TIME Diet/Nutrition

Should I Eat Pretzels?

Runners, yogis and dieters love them — but are they good for you?

4/5 experts say no.

You might think pretzels are the best nutritional choice from the vending machine, since they’re typically free of (or low in) fat. But here’s a twist: pretzels aren’t a healthy pick, according to most of our experts.

“Pretzels are a snack food made from enriched flour which provides very little fiber and overall very little nutritional benefit,” says Kate Patton, a registered dietitian in the preventive cardiology nutrition program at the Cleveland Clinic. They might be low in fat, but they’re also low in protein, low in fiber and high in sodium—a typical one-ounce serving has 352 mg of sodium, almost 15% of the total daily limit recommended by the Food and Drug Administration. For snacks that are more nutrient-dense, Patton says, nuts, seeds, roasted edamame or popcorn would be better choices.

Another thing pretzels have in abundance are carbohydrates and they’re high on the glycemic index, says David Katz, director of the Yale University Prevention Research Center. High-glycemic index foods spike blood sugar levels more quickly than foods sitting lower on the glycemic index. Moul Dey, PhD, associate professor in health and nutritional sciences at South Dakota State University and a researcher of flour, agrees that eaters can do better than pretzels. “Pretzels are not in my preferred list of snacks,” she says.

But Kristi King, senior clinical dietitian at Texas Children’s Hospital, says it’s all relative, and if the options are pretzels or certain other salty snacks, then pretzels would be the healthier pick. “Pretzels are a great alternative to full-fat chips”—though you should watch the sodium.

And if you really love pretzels, there are some people are on a mission to make the snack healthier. “We have developed a ‘nutritional’ soft pretzel as a functional food,” says Yael Vodovotz, PhD, professor at the Ohio State University department of food science and technology. It’s a high-soy pretzel with a lower glycemic index and a higher amount of protein derived from plants, and Vodovotz hopes it will help people manage their weight. “We are comparing these functional pretzels to ordinary ones and preliminary data looks very promising,” she says.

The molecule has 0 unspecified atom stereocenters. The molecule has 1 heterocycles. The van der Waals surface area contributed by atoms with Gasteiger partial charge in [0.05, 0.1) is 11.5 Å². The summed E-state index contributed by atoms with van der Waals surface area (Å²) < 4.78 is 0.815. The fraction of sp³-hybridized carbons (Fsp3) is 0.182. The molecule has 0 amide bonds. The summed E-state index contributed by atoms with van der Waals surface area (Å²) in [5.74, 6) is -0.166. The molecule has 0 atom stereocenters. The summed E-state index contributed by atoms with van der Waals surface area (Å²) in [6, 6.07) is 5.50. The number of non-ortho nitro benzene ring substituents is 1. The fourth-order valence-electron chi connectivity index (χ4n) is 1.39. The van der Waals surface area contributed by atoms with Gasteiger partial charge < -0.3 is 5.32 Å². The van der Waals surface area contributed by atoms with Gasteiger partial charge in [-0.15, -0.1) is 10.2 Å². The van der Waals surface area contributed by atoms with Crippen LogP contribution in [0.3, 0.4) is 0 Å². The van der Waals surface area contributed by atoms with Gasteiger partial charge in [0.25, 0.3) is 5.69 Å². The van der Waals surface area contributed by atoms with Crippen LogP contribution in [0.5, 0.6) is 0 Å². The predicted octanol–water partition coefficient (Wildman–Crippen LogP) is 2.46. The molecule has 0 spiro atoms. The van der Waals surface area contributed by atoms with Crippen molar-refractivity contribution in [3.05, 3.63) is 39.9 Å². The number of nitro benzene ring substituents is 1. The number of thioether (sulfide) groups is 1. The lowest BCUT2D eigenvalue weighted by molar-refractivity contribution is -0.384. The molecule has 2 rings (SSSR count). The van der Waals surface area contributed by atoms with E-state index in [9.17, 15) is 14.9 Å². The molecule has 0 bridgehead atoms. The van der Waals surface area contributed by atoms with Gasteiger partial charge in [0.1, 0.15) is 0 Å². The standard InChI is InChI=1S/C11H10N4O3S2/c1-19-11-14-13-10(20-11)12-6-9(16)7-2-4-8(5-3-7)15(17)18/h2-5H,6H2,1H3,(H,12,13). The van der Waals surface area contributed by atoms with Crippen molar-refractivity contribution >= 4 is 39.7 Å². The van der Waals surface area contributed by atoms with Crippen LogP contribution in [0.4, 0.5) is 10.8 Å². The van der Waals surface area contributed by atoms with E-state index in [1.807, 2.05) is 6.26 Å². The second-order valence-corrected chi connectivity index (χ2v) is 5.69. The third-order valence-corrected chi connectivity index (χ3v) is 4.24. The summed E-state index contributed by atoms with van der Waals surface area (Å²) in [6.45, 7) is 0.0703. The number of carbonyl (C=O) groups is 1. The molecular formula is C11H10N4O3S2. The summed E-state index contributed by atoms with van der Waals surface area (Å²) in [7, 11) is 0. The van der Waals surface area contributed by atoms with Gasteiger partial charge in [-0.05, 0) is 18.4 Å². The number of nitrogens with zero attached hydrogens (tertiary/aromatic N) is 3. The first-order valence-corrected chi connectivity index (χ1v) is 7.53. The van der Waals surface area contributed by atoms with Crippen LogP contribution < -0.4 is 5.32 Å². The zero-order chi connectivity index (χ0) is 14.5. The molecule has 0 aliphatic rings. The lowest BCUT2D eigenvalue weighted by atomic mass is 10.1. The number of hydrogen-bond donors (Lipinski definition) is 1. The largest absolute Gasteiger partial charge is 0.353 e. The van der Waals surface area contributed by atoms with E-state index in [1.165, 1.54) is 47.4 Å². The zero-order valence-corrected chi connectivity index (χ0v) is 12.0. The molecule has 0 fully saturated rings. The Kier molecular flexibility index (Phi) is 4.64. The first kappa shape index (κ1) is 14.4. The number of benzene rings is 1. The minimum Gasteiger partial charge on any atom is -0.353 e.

But since the kind you’re most likely to buy is still far from a health food, for now, it’s best to limit the twists.

Pretzels
Illustration by Lon Tweeten for TIME

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TIME Diet/Nutrition

A New Taste Has Been Added to the Human Palate

TIME.com stock photos Food Snacks Chips Cheetos
Elizabeth Renstrom for TIME

Say hello to the taste of pure fat

We classify food as sweet, sour, salty, bitter or umami, but a new paper published in the journal Chemical Senses argues that we’re missing another basic taste: fatty.

It’s called oleogustus, and it’s the unique taste of fat, says Richard D. Mattes, distinguished professor of nutrition science at Purdue University and one of the authors of the study. “I can’t use any words that exist, so we’re forced to make it up,” Mattes says. (The Latin translation of oily or fatty taste is “oleogustus.”)

There’s no one definition for what makes something a basic taste, but Mattes thinks of it as meeting several categories: the stimulus should have a unique structure, it should bind or interact with a unique receptor, it should be carried by the taste nerves to the central nervous system where taste information is decoded, and it should have a particular function.

Mattes and his colleagues wanted to see if a group of people classified “fatty” as a taste that is unique from the basic tastes of sweet, sour, salty, bitter or umami. They fed people a series of solutions, plugged their noses to control for odor and asked them to sort them into similar or dissimilar taste categories.

People indeed separated fatty acids into a tight group; when they were given samples of bitter, umami and fatty tastes, they sorted fatty acids in a league of their own, even though there isn’t currently an accepted category or name for the taste.

“It’s been very difficult to figure out if people really view this as unique sensation, because we have no word for it,” Mattes says. “It’s pretty strong evidence that they are, in fact, perceptually distinct.”

But lest you associate the taste category with a delicious slice of greasy pizza, Mattes has some bad news. “Fatty acid taste is awful,” he says. “We think it’s more of a warning system.” We might be able to distinguish a fatty taste, but it’s not the type of fatty taste we know and love. The creaminess and viscosity we associate with fatty foods is largely due to triglycerides: a molecule with three fatty acids that isn’t a taste stimulus, but rather a mouthfeel, Mattes says. Triglycerides also deliver fat-soluble flavor compounds, Mattes says, but that flavor isn’t the true taste of fat.

To get a sense of what that tastes like, imagine heating your fryer for a good long time and tasting the food you cook in it, Mattes suggests. It won’t be pleasant, and you certainly won’t want to eat it. “The food industry has known about this for a very long time, and they go to great efforts to keep concentrations of these fatty acids below detection thresholds, because if you can detect them you’re likely not to eat the food,” he says. But in small concentrations below detection levels, the taste can be pleasant—just as we enjoy the bitterness of wine, chocolate and coffee, Mattes says.

Classifying a new taste could help us understand our food better, Mattes says. “If you understand the workings of a sensory system, you can use them for purpose,” he says. “Whether that’s to improve the quality of the food supply, the safety of the food supply, reduction of cardiovascular disease, treat taste disorders, there are any number of possibilities here.”